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chicken check-in

June 27, 2014

What a month this month!  Jude and I are finishing up a major home improvement project (a mudroom, photos soon), we’ve had friends and family visit, and we just hosted a big blowout officially entitled “Our NOT Going Away Party”.  All the logging is done.  It looks like we’ll clear enough to move the wolf a significant distance from the door.

 

To add another degree of difficulty to this comfortable chaos, we bought five new chickens and named them after Beatles’ songs.  Michelle is the most adventurous of them, Eleanor the most reclusive and Julia the most demure.  Rita, the biggest and most aggressive (the only one to peck me), was so named because we thought those qualities made her “a bit like a military man”.  The affable Vera C. fulfills a 47-year-old dream of mine to name a pet that.

 

When the Fab Four released Sergeant Pepper’s … in 1967, I was particularly drawn to the wit of “When I’m 64”, never thinking that I would ever reach or surpass that age.  I did and did, and Jude was turning that corner as we were buying the hens.  My original intent was to have three pets to honour the line “grandchildren on your knee: Vera, Chuck and Dave”.  I could never afford three cats or dogs, and guppies didn’t seem worthy.  I wasn’t willing to buy two roosters to upset the social structure of the flock.  So the “C” in Vera’s name stands for “Chuckanddave”.

 

And that pecking order is redefining itself quite well, thank you for asking.  For several weeks we kept the new girls separate from the six old ones.  They seemed to need more time to orient because we believe they were cage-raised.  They didn’t know how to roost.  We had to provide a plank up to the roosting pole.  They didn’t even know that worms are the tastiest things ever.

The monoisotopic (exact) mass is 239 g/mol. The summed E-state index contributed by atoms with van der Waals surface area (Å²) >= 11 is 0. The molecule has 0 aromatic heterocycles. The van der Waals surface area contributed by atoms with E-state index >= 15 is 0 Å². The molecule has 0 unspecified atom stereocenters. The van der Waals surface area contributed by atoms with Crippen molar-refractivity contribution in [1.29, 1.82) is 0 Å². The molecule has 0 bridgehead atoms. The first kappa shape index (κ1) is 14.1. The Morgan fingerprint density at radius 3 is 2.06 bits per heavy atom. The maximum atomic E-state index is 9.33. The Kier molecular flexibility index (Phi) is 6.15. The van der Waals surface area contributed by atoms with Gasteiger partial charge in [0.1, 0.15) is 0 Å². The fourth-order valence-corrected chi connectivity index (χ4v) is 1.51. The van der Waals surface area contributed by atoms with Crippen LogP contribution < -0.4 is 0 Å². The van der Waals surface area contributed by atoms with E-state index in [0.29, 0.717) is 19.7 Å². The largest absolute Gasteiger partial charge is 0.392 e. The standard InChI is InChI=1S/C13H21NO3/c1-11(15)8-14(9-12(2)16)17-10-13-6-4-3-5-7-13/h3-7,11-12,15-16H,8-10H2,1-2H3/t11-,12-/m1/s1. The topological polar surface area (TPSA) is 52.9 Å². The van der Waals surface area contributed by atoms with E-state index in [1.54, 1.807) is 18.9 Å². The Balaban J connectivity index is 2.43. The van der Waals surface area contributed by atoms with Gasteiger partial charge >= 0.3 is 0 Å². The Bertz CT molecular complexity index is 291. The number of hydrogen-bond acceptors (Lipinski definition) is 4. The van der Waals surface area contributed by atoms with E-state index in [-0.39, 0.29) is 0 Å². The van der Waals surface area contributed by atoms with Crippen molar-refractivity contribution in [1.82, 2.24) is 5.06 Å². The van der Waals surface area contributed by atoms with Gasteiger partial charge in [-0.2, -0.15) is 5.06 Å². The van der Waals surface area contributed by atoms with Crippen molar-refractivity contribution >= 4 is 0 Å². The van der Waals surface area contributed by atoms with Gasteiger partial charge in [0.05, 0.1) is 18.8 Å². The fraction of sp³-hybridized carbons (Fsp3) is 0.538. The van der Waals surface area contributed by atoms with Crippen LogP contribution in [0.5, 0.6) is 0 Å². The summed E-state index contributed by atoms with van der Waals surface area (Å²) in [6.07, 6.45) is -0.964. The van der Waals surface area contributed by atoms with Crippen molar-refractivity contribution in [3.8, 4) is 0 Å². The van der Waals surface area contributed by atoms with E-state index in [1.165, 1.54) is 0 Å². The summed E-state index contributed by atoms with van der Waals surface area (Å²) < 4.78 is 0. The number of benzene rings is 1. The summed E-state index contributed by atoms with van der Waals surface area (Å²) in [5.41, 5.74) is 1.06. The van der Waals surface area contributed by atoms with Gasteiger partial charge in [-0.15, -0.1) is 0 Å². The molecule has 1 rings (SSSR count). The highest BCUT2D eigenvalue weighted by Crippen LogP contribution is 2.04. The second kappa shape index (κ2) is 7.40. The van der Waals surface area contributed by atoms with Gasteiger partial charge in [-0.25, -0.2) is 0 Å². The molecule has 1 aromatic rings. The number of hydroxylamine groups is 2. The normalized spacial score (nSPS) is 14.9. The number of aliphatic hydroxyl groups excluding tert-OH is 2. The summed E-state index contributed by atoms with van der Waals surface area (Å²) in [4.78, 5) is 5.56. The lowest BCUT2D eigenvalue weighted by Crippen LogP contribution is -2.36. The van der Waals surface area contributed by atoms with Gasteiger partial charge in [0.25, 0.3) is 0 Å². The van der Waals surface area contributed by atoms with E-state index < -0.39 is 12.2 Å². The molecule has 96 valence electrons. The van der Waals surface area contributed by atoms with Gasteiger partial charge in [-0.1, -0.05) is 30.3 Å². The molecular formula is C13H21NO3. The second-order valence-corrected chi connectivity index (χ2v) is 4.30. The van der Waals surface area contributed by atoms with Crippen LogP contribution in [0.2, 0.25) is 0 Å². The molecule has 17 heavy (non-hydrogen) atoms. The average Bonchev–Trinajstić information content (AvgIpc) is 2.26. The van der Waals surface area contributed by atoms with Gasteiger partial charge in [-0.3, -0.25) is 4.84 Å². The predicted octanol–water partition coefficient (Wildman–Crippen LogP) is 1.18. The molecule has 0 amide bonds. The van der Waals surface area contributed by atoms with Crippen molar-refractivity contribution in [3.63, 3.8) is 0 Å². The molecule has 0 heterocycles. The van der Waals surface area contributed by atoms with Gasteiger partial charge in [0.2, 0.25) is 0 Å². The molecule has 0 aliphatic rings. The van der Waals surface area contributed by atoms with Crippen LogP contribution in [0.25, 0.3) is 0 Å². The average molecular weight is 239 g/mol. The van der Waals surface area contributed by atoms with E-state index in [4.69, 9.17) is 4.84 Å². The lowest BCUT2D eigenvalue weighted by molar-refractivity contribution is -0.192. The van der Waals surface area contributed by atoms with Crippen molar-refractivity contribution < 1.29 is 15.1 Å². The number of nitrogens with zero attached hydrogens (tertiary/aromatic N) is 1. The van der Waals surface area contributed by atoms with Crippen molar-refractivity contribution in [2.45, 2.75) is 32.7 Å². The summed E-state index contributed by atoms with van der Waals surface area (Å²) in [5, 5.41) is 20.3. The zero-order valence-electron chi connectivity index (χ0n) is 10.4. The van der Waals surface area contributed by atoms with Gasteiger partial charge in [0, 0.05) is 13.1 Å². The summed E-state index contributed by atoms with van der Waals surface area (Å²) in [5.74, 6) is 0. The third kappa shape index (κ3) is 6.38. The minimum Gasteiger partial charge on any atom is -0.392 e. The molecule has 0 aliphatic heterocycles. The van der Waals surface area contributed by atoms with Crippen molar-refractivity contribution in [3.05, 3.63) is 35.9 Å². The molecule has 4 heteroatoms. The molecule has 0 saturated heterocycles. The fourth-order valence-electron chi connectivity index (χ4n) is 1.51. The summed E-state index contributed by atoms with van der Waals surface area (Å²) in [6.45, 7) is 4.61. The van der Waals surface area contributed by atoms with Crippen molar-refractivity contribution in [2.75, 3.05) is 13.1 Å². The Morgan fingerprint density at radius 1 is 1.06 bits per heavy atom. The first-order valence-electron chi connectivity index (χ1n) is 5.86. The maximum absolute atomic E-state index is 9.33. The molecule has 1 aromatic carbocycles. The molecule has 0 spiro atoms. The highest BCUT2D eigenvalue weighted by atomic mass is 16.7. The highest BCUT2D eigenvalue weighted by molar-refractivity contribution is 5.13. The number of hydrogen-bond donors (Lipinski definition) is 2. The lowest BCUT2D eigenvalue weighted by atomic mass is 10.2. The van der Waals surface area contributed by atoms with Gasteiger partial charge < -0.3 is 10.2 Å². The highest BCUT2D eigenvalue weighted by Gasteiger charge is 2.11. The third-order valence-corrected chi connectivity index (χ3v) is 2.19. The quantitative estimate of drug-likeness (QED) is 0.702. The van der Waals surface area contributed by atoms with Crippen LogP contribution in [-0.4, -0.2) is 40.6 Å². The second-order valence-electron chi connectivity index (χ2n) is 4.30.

When we did start to integrate them, the senior crew picked on them a lot.  Even the large Rita was intimidated by the more worldly hens.  But that’s starting to even out, and Rita is moving into the “enforcer” role.  For awhile, the two groups returned to their respective sides of the bicameral coop.  When I closed up shop at dusk, the old chickens were settled in but the new kids were still out exploring.  They even seemed to enjoy evading my attempts to shoo them in.

 

About two weeks ago, we had a breakthrough event.  One of the new girls roosted with the old crew.  Now they’re all together at night.

 

Egg production, which typically drops when the flock structure is altered, fell off quite a bit.  When the newcomers started laying, their efforts were just two-thirds the size of the established layers.  Now they’re about the same size and we’re averaging eight a day from the whole crew of 11.  Life is good, especially when you can have frequent omelettes.

 

 

 

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4 Comments
  1. Gordon permalink
    June 27, 2014 2:03 pm

    Love to hear the talk about the girls. A regular Canadian chicken ranch. Hope all is well.

    • June 28, 2014 1:22 pm

      All is well except for the Giants’ June swoon. I still owe you three minutes of harassment for the Nats’ series. TTYS.

  2. Cathy permalink
    June 28, 2014 6:03 am

    As the friends visiting…, what a delightful time… Thank you so much !!
    How’s the veggie cages?? Mower still working?? We came back to MN to flooding.. Dock under water( 2weeks later and still under- 2 inches more tonite) no wake zone for most of the 10,000 lakes.., grateful our basement isn’t 4ft under or house gone.,,
    Looking forward to a return trip – hugs

    • June 28, 2014 1:25 pm

      The mower is working better than ever and we remain grateful to Jim for that. The veggie cages are next on our list as soon as we get the netting over the blueberries. We’ve been watching your weather woes and would be happy to take some of that rain off of your hands (or streets).

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